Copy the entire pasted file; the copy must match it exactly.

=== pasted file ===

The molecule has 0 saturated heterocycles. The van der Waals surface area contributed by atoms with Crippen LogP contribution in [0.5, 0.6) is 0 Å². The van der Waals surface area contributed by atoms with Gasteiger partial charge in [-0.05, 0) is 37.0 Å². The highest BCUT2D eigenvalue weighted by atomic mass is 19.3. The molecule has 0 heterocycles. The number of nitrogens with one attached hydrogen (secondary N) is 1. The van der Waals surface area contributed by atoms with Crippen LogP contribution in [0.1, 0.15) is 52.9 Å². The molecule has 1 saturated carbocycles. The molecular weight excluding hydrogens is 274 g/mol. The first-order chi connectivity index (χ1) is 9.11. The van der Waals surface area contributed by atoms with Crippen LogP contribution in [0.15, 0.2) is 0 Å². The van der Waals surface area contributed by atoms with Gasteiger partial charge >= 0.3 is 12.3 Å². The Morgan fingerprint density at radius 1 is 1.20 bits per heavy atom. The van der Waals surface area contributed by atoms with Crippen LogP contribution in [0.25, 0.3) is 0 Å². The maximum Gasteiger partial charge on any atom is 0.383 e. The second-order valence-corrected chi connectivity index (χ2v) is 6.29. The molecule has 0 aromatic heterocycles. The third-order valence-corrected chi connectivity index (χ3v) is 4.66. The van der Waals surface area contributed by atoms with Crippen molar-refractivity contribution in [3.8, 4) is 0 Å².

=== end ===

The molecule has 0 saturated heterocycles. The van der Waals surface area contributed by atoms with Crippen LogP contribution in [0.5, 0.6) is 0 Å². The van der Waals surface area contributed by atoms with Gasteiger partial charge in [-0.05, 0) is 37.0 Å². The highest BCUT2D eigenvalue weighted by atomic mass is 19.3. The molecule has 0 heterocycles. The number of nitrogens with one attached hydrogen (secondary N) is 1. The van der Waals surface area contributed by atoms with Crippen LogP contribution in [0.1, 0.15) is 52.9 Å². The molecule has 1 saturated carbocycles. The molecular weight excluding hydrogens is 274 g/mol. The first-order chi connectivity index (χ1) is 9.11. The van der Waals surface area contributed by atoms with Crippen LogP contribution in [0.15, 0.2) is 0 Å². The van der Waals surface area contributed by atoms with Gasteiger partial charge >= 0.3 is 12.3 Å². The Morgan fingerprint density at radius 1 is 1.20 bits per heavy atom. The van der Waals surface area contributed by atoms with Crippen LogP contribution in [0.25, 0.3) is 0 Å². The maximum Gasteiger partial charge on any atom is 0.383 e. The second-order valence-corrected chi connectivity index (χ2v) is 6.29. The molecule has 0 aromatic heterocycles. The third-order valence-corrected chi connectivity index (χ3v) is 4.66. The van der Waals surface area contributed by atoms with Crippen molar-refractivity contribution in [3.8, 4) is 0 Å².